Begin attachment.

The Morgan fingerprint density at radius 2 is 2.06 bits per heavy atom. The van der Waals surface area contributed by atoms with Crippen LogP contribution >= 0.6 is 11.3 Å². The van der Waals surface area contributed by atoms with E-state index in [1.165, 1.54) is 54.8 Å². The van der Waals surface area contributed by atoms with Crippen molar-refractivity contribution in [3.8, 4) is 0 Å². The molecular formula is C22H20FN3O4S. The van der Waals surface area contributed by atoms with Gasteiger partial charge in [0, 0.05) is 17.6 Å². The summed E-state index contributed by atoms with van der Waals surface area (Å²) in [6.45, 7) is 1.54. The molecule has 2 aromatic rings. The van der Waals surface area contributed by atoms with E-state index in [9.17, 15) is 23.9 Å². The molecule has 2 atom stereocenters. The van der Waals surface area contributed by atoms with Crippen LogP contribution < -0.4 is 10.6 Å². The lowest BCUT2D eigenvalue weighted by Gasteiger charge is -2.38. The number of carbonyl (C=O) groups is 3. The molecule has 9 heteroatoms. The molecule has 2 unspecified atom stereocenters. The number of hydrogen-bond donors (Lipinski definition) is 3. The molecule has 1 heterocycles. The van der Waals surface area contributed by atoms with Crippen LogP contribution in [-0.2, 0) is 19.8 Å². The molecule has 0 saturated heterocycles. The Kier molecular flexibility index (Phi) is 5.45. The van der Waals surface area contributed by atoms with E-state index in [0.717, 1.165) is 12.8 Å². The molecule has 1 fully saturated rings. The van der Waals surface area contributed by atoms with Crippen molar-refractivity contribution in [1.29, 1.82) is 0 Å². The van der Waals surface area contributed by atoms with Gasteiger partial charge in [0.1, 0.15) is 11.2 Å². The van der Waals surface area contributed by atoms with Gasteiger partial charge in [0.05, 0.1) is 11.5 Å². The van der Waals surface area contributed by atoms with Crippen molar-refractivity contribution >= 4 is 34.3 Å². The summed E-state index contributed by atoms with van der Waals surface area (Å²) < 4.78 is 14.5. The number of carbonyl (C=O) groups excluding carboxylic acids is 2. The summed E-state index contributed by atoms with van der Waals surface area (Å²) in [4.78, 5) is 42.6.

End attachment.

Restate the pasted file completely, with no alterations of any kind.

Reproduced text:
The Morgan fingerprint density at radius 2 is 2.06 bits per heavy atom. The van der Waals surface area contributed by atoms with Crippen LogP contribution >= 0.6 is 11.3 Å². The van der Waals surface area contributed by atoms with E-state index in [1.165, 1.54) is 54.8 Å². The van der Waals surface area contributed by atoms with Crippen molar-refractivity contribution in [3.8, 4) is 0 Å². The molecular formula is C22H20FN3O4S. The van der Waals surface area contributed by atoms with Gasteiger partial charge in [0, 0.05) is 17.6 Å². The summed E-state index contributed by atoms with van der Waals surface area (Å²) in [6.45, 7) is 1.54. The molecule has 2 aromatic rings. The van der Waals surface area contributed by atoms with E-state index in [9.17, 15) is 23.9 Å². The molecule has 2 atom stereocenters. The van der Waals surface area contributed by atoms with Crippen LogP contribution < -0.4 is 10.6 Å². The lowest BCUT2D eigenvalue weighted by Gasteiger charge is -2.38. The number of carbonyl (C=O) groups is 3. The molecule has 9 heteroatoms. The molecule has 2 unspecified atom stereocenters. The number of hydrogen-bond donors (Lipinski definition) is 3. The molecule has 1 heterocycles. The van der Waals surface area contributed by atoms with Crippen LogP contribution in [-0.2, 0) is 19.8 Å². The molecule has 0 saturated heterocycles. The Kier molecular flexibility index (Phi) is 5.45. The van der Waals surface area contributed by atoms with E-state index in [0.717, 1.165) is 12.8 Å². The molecule has 1 fully saturated rings. The van der Waals surface area contributed by atoms with Crippen molar-refractivity contribution in [1.29, 1.82) is 0 Å². The van der Waals surface area contributed by atoms with Gasteiger partial charge in [0.1, 0.15) is 11.2 Å². The van der Waals surface area contributed by atoms with Gasteiger partial charge in [0.05, 0.1) is 11.5 Å². The van der Waals surface area contributed by atoms with Crippen molar-refractivity contribution >= 4 is 34.3 Å². The summed E-state index contributed by atoms with van der Waals surface area (Å²) < 4.78 is 14.5. The number of carbonyl (C=O) groups excluding carboxylic acids is 2. The summed E-state index contributed by atoms with van der Waals surface area (Å²) in [4.78, 5) is 42.6.